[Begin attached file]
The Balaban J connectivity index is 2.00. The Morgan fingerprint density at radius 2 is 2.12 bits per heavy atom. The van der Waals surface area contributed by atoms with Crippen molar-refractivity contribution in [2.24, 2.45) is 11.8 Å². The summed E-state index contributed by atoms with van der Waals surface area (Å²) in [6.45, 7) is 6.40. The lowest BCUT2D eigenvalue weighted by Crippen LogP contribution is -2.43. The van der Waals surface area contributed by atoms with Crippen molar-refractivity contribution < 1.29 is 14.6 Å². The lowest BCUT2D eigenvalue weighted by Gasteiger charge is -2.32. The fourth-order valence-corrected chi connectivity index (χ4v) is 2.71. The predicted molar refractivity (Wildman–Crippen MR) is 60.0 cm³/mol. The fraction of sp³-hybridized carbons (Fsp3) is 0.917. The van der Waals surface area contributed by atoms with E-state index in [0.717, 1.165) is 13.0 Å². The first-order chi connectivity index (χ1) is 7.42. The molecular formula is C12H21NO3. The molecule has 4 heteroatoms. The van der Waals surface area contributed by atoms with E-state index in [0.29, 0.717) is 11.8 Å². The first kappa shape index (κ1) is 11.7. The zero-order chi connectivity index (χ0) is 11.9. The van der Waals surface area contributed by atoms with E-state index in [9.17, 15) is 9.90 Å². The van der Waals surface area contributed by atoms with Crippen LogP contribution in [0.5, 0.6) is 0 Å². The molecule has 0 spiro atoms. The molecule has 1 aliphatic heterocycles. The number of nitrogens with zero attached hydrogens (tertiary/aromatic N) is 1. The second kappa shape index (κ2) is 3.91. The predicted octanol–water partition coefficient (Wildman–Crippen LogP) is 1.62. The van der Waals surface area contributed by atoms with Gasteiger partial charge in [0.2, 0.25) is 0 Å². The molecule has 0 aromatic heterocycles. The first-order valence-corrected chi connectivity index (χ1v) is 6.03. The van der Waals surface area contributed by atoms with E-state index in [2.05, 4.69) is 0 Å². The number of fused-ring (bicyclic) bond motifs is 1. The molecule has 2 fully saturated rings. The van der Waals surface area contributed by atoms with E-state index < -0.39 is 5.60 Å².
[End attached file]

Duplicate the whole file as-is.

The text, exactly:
The Balaban J connectivity index is 2.00. The Morgan fingerprint density at radius 2 is 2.12 bits per heavy atom. The van der Waals surface area contributed by atoms with Crippen molar-refractivity contribution in [2.24, 2.45) is 11.8 Å². The summed E-state index contributed by atoms with van der Waals surface area (Å²) in [6.45, 7) is 6.40. The lowest BCUT2D eigenvalue weighted by Crippen LogP contribution is -2.43. The van der Waals surface area contributed by atoms with Crippen molar-refractivity contribution < 1.29 is 14.6 Å². The lowest BCUT2D eigenvalue weighted by Gasteiger charge is -2.32. The fourth-order valence-corrected chi connectivity index (χ4v) is 2.71. The predicted molar refractivity (Wildman–Crippen MR) is 60.0 cm³/mol. The fraction of sp³-hybridized carbons (Fsp3) is 0.917. The van der Waals surface area contributed by atoms with E-state index in [0.717, 1.165) is 13.0 Å². The first-order chi connectivity index (χ1) is 7.42. The molecular formula is C12H21NO3. The molecule has 4 heteroatoms. The van der Waals surface area contributed by atoms with E-state index in [0.29, 0.717) is 11.8 Å². The first kappa shape index (κ1) is 11.7. The zero-order chi connectivity index (χ0) is 11.9. The van der Waals surface area contributed by atoms with E-state index in [9.17, 15) is 9.90 Å². The van der Waals surface area contributed by atoms with Crippen LogP contribution in [0.5, 0.6) is 0 Å². The molecule has 0 spiro atoms. The molecule has 1 aliphatic heterocycles. The number of nitrogens with zero attached hydrogens (tertiary/aromatic N) is 1. The second kappa shape index (κ2) is 3.91. The predicted octanol–water partition coefficient (Wildman–Crippen LogP) is 1.62. The van der Waals surface area contributed by atoms with Gasteiger partial charge in [0.2, 0.25) is 0 Å². The molecule has 0 aromatic heterocycles. The first-order valence-corrected chi connectivity index (χ1v) is 6.03. The van der Waals surface area contributed by atoms with E-state index in [2.05, 4.69) is 0 Å². The number of fused-ring (bicyclic) bond motifs is 1. The molecule has 2 fully saturated rings. The van der Waals surface area contributed by atoms with E-state index < -0.39 is 5.60 Å².